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Discovering Japanese Art: American Collectors and the Met
Story of Collecting Japanese Art at Metropolitan Museum—Told through Exhibition of Renowned Masters’ Iconic WorksThe 100th anniversary in 2015 of the Department of Asian Art at The Metropolitan Museum of Art offers an ideal opportunity to explore the history of the Museum’s collection of Japanese art.  Showcasing more than 200 masterworks in a variety of media, Discovering Japanese Art: American Collectors and the Met will tell the story of how the Museum built its comprehensive collection of Japanese art beginning in the early 1880s, when the Museum owned just a small, eclectic array of Japanese decorative arts. Works on view include the world-renowned Great Wave by Hokusai and brilliantly colored screen paintings such as Irises at Yatsuhashi by Ogata Kōrin and Morning Glories by Suzuki Kiitsu. For the first time in over a decade, magnificent sliding-door paintings that once belonged to the Zen monastery Ryōanji in Kyoto will be on display. Spanning ancient to modern times, the exhibition will explore the trends that shaped art collecting and the reception of Japanese art in the United States. Moreover, it will shed light on key American collectors and curators whose passion for Japanese art helped the Museum build its now world-renowned collection.  About 70 works will be rotated into the exhibition in June.  

The exhibition is made possible by The Miriam and Ira D. Wallach Foundation Fund.  

Early American Collectors of Japanese Art [Gallery 223] 
The story of collecting Japanese art in America only began after the Japan-U.S. “Treaty of Peace and Amity” was signed in 1854, when wealthy art lovers could begin to travel to Japan and have direct access to the traditional culture and decorative arts of the long-isolated country. The opening room of the exhibition thus focuses on collections formed by the pioneer American travelers and artists who visited Japan. The 1870s was also a decade of growing interest in the Japanese decorative arts in America, engendered in part by the Centennial Exhibition of 1876, the first official World’s Fair in the United States, held in Philadelphia. Louis Comfort Tiffany (1848–1933) himself had a collection of Asian art to provide models of techniques and designs for sumptuous goods for New York’s social elite. Similarly, Tiffany & Co.’s artistic director of silver manufacturing Edward C. Moore (1827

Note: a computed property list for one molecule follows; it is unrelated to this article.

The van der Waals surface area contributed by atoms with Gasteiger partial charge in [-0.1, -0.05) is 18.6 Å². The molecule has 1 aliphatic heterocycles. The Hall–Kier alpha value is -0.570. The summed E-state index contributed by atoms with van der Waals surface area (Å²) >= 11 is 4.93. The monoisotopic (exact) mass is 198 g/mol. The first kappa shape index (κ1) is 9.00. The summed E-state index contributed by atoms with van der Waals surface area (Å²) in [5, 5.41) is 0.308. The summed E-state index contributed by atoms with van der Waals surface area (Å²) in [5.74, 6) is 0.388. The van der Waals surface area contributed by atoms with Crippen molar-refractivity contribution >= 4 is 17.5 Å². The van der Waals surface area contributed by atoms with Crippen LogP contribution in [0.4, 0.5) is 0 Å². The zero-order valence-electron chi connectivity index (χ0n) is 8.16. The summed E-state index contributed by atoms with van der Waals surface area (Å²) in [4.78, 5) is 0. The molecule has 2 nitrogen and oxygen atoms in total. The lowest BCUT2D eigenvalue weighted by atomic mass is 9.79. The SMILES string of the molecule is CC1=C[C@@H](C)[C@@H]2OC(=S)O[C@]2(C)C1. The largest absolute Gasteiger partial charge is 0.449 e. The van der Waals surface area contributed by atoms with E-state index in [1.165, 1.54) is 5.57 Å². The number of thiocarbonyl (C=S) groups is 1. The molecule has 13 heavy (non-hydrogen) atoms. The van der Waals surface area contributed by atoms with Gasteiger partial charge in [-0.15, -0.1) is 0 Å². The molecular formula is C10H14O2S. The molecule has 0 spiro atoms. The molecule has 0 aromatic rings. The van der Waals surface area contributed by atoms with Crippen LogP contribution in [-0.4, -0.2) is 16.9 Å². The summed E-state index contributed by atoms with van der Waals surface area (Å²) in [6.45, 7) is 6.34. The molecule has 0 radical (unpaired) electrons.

1891) and Mr. Tiffany’s associate Samuel Colman (18321920) both became dedicated collectors of Japanese decorative arts and patrons of the Museum. Highlights of the Moore collection, including metal ware and bamboo baskets, will be featured in this section. 

The first official bequest to the Museum, in 1881, was the collection of Stephen Whitney Phoenix (1839–1881), son of a wealthy New York merchant and political family. On view will be a handful of the finest Japanese lacquers that had already been put on loan to the Museum in 1873–74, when the Met’s fledgling collections were first displayed in the Douglas Mansion at 128 West 14th Street. Other Americans who honeymooned and did “curio” shopping in Japan played a major role in augmenting the Museum’s collections. Charles Stewart Smith (1832–1909), a Trustee of the Met, was involved in the dry goods business and primarily collected European paintings. Yet while on honeymoon with his third wife in Japan in 1892, he became enamored of Japanese paintings and ceramics. Highlights of the large Smith bequest that will be on display include highly refined Nabeshima porcelains, the hyper-meticulous Peacock and Peonies hanging scroll by Tani Bunchō (1763–1840), and an impressive array of ink paintings on bird-and-flower subjects by Kawanabe Kyōsai (1831–1889), one of the greatest traditional painters of the Meiji period.  

A section of the first gallery will also be devoted to a display of netsuke, the small sculptural ivory toggles used to attach lacquer inrō (portable medicine case) to men’s kimono sashes. Most of them were part of a donation of 2,500 netsuke in 1910 by Mrs. Russell Sage (Margaret Olivia Slocum Sage, 1828–1918), an enlightened philanthropist of New York.

mage Caption: 
Under the Wave off Kanagawa (Kanagawa oki nami ura), also known as the Great Wave, from the series Thirty-six Views of Mount Fuji (Fugaku sanjūrokkei) 
Katsushika Hokusai 
Japan, Edo period (1615–1868), ca. 1830–32 
Polychrome woodblock print; ink and color on paper 
10 1/8 x 14 15/16 in. (25.7 x 37.9 cm) 
The Metropolitan Museum of Art, H. O. Havemeyer Collection, Bequest of Mrs. H. O. Havemeyer, 1929 

#The Metropolitan Museum of Art
Categoria: Cultura & Arte | Visualizações: 725 | Adicionado por : netoangel | Tags: Told through Exhibition, japanese, Renowned Masters, Story of Collecting, Iconic Works, The Metropolitan Museum of Art | Ranking: 0.0/0
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